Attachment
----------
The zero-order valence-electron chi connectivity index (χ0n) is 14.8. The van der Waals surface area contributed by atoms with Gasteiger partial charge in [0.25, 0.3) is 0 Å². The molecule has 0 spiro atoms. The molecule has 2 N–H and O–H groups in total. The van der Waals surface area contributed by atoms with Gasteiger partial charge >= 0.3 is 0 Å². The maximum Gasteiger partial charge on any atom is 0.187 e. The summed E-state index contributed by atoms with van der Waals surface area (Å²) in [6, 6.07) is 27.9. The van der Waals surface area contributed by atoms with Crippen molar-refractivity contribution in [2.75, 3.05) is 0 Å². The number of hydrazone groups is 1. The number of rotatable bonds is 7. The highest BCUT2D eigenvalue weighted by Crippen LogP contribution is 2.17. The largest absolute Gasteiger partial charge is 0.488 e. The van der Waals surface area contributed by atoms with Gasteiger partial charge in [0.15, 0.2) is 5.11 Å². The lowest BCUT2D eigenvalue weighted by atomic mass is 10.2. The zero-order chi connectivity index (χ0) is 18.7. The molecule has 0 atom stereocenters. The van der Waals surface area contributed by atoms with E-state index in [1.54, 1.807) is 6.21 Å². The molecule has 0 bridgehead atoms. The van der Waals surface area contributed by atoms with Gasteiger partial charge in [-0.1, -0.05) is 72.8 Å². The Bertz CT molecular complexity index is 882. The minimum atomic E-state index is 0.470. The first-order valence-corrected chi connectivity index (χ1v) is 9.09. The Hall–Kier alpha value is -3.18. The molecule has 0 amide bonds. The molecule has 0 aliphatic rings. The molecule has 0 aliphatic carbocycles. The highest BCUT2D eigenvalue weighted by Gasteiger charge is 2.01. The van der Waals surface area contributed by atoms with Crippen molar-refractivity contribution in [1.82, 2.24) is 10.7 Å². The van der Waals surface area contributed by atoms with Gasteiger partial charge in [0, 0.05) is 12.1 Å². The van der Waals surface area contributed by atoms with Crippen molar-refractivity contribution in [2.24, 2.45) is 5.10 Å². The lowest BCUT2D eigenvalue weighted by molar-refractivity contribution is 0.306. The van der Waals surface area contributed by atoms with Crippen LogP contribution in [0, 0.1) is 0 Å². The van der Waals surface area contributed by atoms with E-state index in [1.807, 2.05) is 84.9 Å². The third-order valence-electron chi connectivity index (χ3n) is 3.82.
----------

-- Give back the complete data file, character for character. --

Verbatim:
The zero-order valence-electron chi connectivity index (χ0n) is 14.8. The van der Waals surface area contributed by atoms with Gasteiger partial charge in [0.25, 0.3) is 0 Å². The molecule has 0 spiro atoms. The molecule has 2 N–H and O–H groups in total. The van der Waals surface area contributed by atoms with Gasteiger partial charge >= 0.3 is 0 Å². The maximum Gasteiger partial charge on any atom is 0.187 e. The summed E-state index contributed by atoms with van der Waals surface area (Å²) in [6, 6.07) is 27.9. The van der Waals surface area contributed by atoms with Crippen molar-refractivity contribution in [2.75, 3.05) is 0 Å². The number of hydrazone groups is 1. The number of rotatable bonds is 7. The highest BCUT2D eigenvalue weighted by Crippen LogP contribution is 2.17. The largest absolute Gasteiger partial charge is 0.488 e. The van der Waals surface area contributed by atoms with Gasteiger partial charge in [0.15, 0.2) is 5.11 Å². The lowest BCUT2D eigenvalue weighted by atomic mass is 10.2. The zero-order chi connectivity index (χ0) is 18.7. The molecule has 0 atom stereocenters. The van der Waals surface area contributed by atoms with E-state index in [1.54, 1.807) is 6.21 Å². The molecule has 0 bridgehead atoms. The van der Waals surface area contributed by atoms with Gasteiger partial charge in [-0.1, -0.05) is 72.8 Å². The Bertz CT molecular complexity index is 882. The minimum atomic E-state index is 0.470. The first-order valence-corrected chi connectivity index (χ1v) is 9.09. The Hall–Kier alpha value is -3.18. The molecule has 0 amide bonds. The molecule has 0 aliphatic rings. The molecule has 0 aliphatic carbocycles. The highest BCUT2D eigenvalue weighted by Gasteiger charge is 2.01. The van der Waals surface area contributed by atoms with Crippen molar-refractivity contribution in [1.82, 2.24) is 10.7 Å². The van der Waals surface area contributed by atoms with Gasteiger partial charge in [0, 0.05) is 12.1 Å². The van der Waals surface area contributed by atoms with Crippen molar-refractivity contribution in [2.24, 2.45) is 5.10 Å². The lowest BCUT2D eigenvalue weighted by molar-refractivity contribution is 0.306. The van der Waals surface area contributed by atoms with Crippen LogP contribution in [0, 0.1) is 0 Å². The van der Waals surface area contributed by atoms with E-state index in [1.807, 2.05) is 84.9 Å². The third-order valence-electron chi connectivity index (χ3n) is 3.82.